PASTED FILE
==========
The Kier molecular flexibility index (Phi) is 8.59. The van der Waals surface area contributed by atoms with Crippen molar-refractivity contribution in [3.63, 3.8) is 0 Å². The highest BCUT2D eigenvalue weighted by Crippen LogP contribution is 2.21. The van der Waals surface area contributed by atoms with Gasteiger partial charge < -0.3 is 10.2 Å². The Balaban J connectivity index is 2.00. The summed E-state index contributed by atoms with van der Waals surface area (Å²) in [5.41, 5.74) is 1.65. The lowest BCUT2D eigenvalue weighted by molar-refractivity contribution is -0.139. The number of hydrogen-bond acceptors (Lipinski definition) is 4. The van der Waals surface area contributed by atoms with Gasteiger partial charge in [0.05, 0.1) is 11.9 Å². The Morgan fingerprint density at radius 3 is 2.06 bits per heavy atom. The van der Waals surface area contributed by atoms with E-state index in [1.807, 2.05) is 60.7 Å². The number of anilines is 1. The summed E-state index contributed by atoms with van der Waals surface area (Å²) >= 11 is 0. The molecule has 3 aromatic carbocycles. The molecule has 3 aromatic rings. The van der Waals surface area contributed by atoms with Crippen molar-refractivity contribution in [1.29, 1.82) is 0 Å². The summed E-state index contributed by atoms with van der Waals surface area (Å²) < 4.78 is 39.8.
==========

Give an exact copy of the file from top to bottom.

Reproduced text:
The Kier molecular flexibility index (Phi) is 8.59. The van der Waals surface area contributed by atoms with Crippen molar-refractivity contribution in [3.63, 3.8) is 0 Å². The highest BCUT2D eigenvalue weighted by Crippen LogP contribution is 2.21. The van der Waals surface area contributed by atoms with Gasteiger partial charge < -0.3 is 10.2 Å². The Balaban J connectivity index is 2.00. The summed E-state index contributed by atoms with van der Waals surface area (Å²) in [5.41, 5.74) is 1.65. The lowest BCUT2D eigenvalue weighted by molar-refractivity contribution is -0.139. The number of hydrogen-bond acceptors (Lipinski definition) is 4. The van der Waals surface area contributed by atoms with Gasteiger partial charge in [0.05, 0.1) is 11.9 Å². The Morgan fingerprint density at radius 3 is 2.06 bits per heavy atom. The van der Waals surface area contributed by atoms with E-state index in [1.807, 2.05) is 60.7 Å². The number of anilines is 1. The summed E-state index contributed by atoms with van der Waals surface area (Å²) >= 11 is 0. The molecule has 3 aromatic carbocycles. The molecule has 3 aromatic rings. The van der Waals surface area contributed by atoms with Crippen molar-refractivity contribution in [1.29, 1.82) is 0 Å². The summed E-state index contributed by atoms with van der Waals surface area (Å²) < 4.78 is 39.8.